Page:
Evaluating Our Home in Light of Margaret Kim Peterson’s Keeping House

Ok, I admit I’m obsessed with this book, but I read it at just the right time, when I feel like I’m really starting to make decisions that will shape our shared life and family culture. Who wouldn’t love a book that asks questions like, “Can we — do we — keep house in ways that respect and embrace our creatureliness and that foster community within and beyond our households?”

I interpret this to mean that one must have a house that acknowledges the physical needs and creature comforts of those who might pass through: nothing too pristine to be touched, a spare high chair or booster seat ready to be brought out of retirement in the basement, a comfortable chair for an old neighbor.

Peterson writes, “The physical fabric and setting of the house does matter when it comes to the creation of a home. […] Your house, in other words, affects how you live, and how you live affects your house.” The passage articulated a hunch I’d felt while house hunting and envisioning the kind of life I could live in each house. After all that obsession and soul-searching, our consideration of city versus suburbs was a legitimate one — our desire to have a house where we could walk or bike ride places, and easily invite even undergrads without cars.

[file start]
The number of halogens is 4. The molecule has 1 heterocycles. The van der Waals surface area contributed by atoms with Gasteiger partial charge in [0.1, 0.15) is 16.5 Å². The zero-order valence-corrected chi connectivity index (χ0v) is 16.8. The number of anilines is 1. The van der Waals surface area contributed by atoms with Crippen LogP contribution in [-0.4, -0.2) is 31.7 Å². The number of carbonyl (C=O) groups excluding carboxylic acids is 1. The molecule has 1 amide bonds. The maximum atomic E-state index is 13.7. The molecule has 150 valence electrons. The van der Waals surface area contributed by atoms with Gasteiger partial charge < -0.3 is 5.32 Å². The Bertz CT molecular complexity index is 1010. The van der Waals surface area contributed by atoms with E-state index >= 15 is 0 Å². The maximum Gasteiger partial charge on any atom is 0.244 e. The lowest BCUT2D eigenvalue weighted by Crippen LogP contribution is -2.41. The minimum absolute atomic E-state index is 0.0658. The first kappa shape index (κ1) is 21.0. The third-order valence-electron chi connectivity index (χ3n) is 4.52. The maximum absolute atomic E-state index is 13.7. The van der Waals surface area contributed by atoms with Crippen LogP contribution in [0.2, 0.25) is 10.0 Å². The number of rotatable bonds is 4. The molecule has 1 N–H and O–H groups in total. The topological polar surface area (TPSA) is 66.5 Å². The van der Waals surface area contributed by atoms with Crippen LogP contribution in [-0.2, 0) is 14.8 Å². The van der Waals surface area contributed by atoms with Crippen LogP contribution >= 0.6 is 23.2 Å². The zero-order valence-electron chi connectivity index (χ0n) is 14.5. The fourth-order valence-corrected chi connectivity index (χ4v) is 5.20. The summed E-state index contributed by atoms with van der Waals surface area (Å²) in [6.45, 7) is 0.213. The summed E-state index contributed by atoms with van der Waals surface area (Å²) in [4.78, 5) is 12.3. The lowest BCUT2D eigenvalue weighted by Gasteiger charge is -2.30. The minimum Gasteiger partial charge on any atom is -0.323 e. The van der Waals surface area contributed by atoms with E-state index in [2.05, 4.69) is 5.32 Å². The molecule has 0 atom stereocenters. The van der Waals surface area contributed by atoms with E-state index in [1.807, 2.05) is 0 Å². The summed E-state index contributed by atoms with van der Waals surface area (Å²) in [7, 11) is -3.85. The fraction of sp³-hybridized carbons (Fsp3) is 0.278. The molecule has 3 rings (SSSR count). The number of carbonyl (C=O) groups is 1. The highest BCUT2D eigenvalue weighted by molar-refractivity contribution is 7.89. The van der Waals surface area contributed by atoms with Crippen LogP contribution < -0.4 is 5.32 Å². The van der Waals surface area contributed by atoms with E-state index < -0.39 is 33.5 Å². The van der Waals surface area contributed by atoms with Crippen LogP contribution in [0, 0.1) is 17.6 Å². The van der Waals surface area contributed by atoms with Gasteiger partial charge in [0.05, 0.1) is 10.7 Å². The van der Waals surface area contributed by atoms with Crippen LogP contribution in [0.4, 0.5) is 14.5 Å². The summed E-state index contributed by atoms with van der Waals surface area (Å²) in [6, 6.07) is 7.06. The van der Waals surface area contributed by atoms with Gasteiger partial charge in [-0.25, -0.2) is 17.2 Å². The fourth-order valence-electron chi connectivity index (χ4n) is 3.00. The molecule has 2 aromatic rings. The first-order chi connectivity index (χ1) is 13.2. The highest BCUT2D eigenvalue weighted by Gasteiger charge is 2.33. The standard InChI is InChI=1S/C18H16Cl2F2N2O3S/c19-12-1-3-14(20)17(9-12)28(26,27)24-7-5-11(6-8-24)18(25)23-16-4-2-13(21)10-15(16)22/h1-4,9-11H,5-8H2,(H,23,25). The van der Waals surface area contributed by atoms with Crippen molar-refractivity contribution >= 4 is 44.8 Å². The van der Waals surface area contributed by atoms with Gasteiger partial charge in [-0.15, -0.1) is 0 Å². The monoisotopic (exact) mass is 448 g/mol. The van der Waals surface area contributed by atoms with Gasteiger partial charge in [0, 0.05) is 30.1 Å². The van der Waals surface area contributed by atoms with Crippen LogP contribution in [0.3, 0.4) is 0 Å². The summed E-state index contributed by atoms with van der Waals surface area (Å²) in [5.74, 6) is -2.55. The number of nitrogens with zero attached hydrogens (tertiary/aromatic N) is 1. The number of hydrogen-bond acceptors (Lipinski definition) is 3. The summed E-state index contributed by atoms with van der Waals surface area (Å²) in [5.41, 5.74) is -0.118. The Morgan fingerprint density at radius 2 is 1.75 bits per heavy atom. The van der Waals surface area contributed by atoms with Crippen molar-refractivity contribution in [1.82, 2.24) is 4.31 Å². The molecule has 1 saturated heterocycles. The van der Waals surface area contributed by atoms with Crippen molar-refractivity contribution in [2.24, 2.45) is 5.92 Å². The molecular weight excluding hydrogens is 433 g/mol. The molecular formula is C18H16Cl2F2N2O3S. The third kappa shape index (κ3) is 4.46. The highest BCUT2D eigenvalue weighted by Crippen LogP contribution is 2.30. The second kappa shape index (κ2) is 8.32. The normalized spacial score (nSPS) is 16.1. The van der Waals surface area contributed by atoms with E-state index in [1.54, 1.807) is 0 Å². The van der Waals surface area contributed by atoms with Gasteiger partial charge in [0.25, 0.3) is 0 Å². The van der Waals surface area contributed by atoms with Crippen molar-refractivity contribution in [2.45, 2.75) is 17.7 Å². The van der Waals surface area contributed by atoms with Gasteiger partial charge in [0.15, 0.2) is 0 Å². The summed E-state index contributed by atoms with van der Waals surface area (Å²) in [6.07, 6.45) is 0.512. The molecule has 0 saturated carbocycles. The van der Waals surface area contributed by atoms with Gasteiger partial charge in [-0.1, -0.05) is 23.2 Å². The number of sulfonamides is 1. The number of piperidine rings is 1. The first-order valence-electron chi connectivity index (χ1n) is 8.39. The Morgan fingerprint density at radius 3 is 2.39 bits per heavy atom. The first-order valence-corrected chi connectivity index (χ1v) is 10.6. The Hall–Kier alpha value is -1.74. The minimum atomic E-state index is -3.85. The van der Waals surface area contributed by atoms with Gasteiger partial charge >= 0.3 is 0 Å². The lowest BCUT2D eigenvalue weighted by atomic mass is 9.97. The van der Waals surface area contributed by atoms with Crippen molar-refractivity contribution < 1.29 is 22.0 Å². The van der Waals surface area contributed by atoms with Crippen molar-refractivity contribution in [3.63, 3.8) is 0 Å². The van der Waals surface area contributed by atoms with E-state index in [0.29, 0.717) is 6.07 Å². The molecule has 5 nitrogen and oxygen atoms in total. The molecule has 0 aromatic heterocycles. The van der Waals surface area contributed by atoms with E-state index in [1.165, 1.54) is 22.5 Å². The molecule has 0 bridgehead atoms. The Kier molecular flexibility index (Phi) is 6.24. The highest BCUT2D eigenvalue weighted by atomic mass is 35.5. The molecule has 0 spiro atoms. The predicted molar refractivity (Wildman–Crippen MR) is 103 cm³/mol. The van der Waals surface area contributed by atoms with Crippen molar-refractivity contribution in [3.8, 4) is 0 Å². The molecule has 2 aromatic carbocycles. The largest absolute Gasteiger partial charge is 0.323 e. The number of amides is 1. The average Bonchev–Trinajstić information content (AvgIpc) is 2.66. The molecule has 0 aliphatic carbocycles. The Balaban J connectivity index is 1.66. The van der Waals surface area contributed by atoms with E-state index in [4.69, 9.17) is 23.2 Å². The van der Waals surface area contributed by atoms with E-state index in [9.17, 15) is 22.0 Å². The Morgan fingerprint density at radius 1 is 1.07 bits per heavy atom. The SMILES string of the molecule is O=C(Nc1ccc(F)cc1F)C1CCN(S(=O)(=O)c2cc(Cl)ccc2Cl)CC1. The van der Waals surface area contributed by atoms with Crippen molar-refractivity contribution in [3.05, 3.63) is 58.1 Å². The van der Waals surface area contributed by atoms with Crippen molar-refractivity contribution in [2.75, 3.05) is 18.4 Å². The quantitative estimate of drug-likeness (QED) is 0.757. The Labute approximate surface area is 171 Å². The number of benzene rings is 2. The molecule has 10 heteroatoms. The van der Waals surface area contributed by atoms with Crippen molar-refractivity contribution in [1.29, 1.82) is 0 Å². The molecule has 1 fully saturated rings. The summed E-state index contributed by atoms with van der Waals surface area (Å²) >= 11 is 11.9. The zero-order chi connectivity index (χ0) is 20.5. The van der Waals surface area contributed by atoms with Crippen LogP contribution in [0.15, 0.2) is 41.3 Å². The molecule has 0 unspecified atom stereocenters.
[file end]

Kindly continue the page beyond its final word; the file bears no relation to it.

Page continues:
Perhaps my favorite passage was a simple question: “Or will we set up our homes in ways that encourage household members actually to live in community with one another?” Yes! When we moved into our four-bedroom home, it seemed obvious that we’d take the large bedroom downstairs for our own, put Scout in the small bedroom downstairs, and park Pippin in one of the two bedrooms upstairs, reserving the last upstairs bedroom for J’s office.

But consider: we don’t actually spend a lot of time in our bedrooms. And Pippin gets up once at night to use the bathroom, often needing help, so it would be more convenient to be upstairs with him. And Scout gets up entirely too much at night. (Working on it, ugh.) And we wanted to have more space to play, and to entertain.

So we ditched our box springs, which wouldn’t fit upstairs, and put all four of us in the two small upstairs bedrooms with the plan that Scout would start in the big closet (her “closery”) and eventually bunk with Pippin. It’s a plan to maximize actually living in community with each other, and to free up space downstairs for parties, playdates, and overnight guests. I don’t think it’s the standard approach most American families would take upon settling into our house.

I’m trying to set up house without too much emphasis on beauty over utility, remembering: “If we furnish our homes with cooking and eating and conversation and sleeping in mind, we will be more likely to live in them in ways that foster nourishment and refreshment and engagement with the routines that sustain the bodies and souls of individuals and of communities.”

Scout modeling her “closery” — lighting necessarily awful because, hey, no natural light.